From June 16-20, I was in Northwestern Ontario with several other scientists, courtesy of the Ontario Ministry of Natural Resources Fire organization, that organized the tour to familiarize us with some of their current problems. One such problem, to which I'll be returning here, is storm-damaged and windthrown ("blowdown") forests - millions of hectares of forest have been disturbed by wind events, including tornadoes, with an increasing amount of such disturbance in the past 5-10 years. The fire organization needs to know how to deal with these damaged forests, how they are likely to burn, and what the pattern and predictability of these events is. They are fascinating and important problems.
On the tour were Mike Wotton and Dave Martell from the U of T firelab, of which I am an associate. Martell, who studies fire management, was my PhD supervisor and Wotton, who studies fire behavior, and I are frequent colalborators. Also on the tour were Bill de Groot of the Canadian Forest Service, Ray Ault of FP Innovations, Thomas Garvey of Carleton University, and Rob McAlpine and Terry Popowich of the OMNR (who actually organized the tour).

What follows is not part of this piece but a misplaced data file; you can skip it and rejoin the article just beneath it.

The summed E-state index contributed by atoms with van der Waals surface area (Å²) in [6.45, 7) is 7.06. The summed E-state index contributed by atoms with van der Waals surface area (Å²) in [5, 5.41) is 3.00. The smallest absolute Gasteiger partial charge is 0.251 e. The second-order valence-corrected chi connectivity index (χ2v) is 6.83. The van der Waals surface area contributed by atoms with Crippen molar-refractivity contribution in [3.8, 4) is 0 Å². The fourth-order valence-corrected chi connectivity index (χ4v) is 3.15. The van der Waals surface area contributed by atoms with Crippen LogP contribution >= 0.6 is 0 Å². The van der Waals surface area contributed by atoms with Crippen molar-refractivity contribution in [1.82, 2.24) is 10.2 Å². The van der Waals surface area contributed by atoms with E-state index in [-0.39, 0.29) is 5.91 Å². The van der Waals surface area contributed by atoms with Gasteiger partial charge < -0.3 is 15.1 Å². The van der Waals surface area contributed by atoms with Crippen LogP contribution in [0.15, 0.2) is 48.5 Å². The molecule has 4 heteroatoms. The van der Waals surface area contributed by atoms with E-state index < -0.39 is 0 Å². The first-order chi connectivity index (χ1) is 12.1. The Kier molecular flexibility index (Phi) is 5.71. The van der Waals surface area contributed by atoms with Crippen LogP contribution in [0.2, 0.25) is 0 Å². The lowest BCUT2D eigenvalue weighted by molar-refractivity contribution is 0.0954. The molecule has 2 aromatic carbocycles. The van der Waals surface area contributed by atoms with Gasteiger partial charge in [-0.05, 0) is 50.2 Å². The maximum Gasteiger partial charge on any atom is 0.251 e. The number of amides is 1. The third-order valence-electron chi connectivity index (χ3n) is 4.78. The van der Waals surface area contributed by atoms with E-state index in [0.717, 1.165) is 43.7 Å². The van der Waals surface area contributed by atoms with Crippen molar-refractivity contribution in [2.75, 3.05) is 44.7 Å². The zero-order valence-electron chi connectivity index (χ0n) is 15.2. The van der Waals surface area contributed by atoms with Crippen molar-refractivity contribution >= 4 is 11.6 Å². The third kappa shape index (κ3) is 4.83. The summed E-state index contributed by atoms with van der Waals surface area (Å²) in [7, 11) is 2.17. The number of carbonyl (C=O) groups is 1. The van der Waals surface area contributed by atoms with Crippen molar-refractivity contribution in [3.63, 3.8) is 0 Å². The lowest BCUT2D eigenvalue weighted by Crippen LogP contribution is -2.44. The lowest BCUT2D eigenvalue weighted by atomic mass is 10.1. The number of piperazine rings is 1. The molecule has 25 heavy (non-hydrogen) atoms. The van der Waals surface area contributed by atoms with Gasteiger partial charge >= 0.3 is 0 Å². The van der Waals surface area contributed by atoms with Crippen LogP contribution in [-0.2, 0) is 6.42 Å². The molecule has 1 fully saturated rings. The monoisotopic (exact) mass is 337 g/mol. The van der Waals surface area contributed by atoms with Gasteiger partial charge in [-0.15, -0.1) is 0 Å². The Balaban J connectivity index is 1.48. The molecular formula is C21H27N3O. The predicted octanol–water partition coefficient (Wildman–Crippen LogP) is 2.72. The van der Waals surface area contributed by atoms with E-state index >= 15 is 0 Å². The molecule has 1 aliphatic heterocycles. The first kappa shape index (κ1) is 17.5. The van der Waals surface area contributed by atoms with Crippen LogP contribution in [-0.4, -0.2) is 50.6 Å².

Each of these are people I respect tremendously and deserve treatment at length. But Thomas Garvey expressed interest in blogging about the tour (I realize a retrospective blog is not the same as a live blog, but hopefully interesting nonetheless) and Dave Martell suggested a fire science blog would be a good idea. So we'll try to do that here. Hopefully we can start with some guest blogging from Thomas Garvey, an industrial design professor at Carleton University in Ottawa whose fascinating way of looking at things was contagious. If not, I'll write a bit on the tour here in the coming weeks.